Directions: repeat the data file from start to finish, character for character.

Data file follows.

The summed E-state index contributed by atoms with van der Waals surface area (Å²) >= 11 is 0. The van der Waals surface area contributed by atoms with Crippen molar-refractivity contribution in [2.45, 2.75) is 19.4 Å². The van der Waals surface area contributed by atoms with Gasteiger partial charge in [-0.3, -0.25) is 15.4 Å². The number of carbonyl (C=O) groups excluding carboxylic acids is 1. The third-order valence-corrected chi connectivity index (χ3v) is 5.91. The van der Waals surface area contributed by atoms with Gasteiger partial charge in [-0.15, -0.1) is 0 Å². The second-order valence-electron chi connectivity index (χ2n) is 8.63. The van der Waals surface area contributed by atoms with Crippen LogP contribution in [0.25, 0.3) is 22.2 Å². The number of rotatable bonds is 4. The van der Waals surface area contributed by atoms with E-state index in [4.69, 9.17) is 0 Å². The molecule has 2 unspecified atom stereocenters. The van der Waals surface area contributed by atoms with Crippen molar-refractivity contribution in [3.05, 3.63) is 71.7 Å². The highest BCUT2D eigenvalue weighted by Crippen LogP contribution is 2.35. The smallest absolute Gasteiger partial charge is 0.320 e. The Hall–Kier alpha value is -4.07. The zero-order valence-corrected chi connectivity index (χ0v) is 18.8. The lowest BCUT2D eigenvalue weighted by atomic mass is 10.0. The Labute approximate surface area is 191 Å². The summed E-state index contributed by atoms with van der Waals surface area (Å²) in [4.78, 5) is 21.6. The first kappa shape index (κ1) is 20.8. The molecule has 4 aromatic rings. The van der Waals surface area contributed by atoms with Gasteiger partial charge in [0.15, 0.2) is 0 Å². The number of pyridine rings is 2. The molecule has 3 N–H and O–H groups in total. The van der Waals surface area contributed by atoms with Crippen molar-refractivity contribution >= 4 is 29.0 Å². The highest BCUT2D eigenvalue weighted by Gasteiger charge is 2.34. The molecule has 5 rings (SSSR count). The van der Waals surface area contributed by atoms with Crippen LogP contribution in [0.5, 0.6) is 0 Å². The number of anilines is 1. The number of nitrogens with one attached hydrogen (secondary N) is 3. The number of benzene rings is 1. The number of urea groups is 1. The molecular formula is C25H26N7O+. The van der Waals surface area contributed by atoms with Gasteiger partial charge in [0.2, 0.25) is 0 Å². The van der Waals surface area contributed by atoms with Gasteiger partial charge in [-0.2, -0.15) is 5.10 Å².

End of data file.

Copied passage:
The summed E-state index contributed by atoms with van der Waals surface area (Å²) >= 11 is 0. The van der Waals surface area contributed by atoms with Crippen molar-refractivity contribution in [2.45, 2.75) is 19.4 Å². The van der Waals surface area contributed by atoms with Gasteiger partial charge in [-0.3, -0.25) is 15.4 Å². The number of carbonyl (C=O) groups excluding carboxylic acids is 1. The third-order valence-corrected chi connectivity index (χ3v) is 5.91. The van der Waals surface area contributed by atoms with Gasteiger partial charge in [-0.15, -0.1) is 0 Å². The second-order valence-electron chi connectivity index (χ2n) is 8.63. The van der Waals surface area contributed by atoms with Crippen LogP contribution in [0.25, 0.3) is 22.2 Å². The number of rotatable bonds is 4. The van der Waals surface area contributed by atoms with E-state index in [4.69, 9.17) is 0 Å². The molecule has 2 unspecified atom stereocenters. The van der Waals surface area contributed by atoms with Crippen molar-refractivity contribution in [3.05, 3.63) is 71.7 Å². The highest BCUT2D eigenvalue weighted by Crippen LogP contribution is 2.35. The smallest absolute Gasteiger partial charge is 0.320 e. The Hall–Kier alpha value is -4.07. The zero-order valence-corrected chi connectivity index (χ0v) is 18.8. The lowest BCUT2D eigenvalue weighted by atomic mass is 10.0. The Labute approximate surface area is 191 Å². The summed E-state index contributed by atoms with van der Waals surface area (Å²) in [4.78, 5) is 21.6. The first kappa shape index (κ1) is 20.8. The molecule has 4 aromatic rings. The van der Waals surface area contributed by atoms with Gasteiger partial charge in [0.15, 0.2) is 0 Å². The number of pyridine rings is 2. The molecule has 3 N–H and O–H groups in total. The van der Waals surface area contributed by atoms with Crippen molar-refractivity contribution >= 4 is 29.0 Å². The highest BCUT2D eigenvalue weighted by Gasteiger charge is 2.34. The molecule has 5 rings (SSSR count). The van der Waals surface area contributed by atoms with Crippen LogP contribution in [0.5, 0.6) is 0 Å². The number of anilines is 1. The number of nitrogens with one attached hydrogen (secondary N) is 3. The number of benzene rings is 1. The number of urea groups is 1. The molecular formula is C25H26N7O+. The van der Waals surface area contributed by atoms with Gasteiger partial charge in [0.2, 0.25) is 0 Å². The van der Waals surface area contributed by atoms with Gasteiger partial charge in [-0.2, -0.15) is 5.10 Å².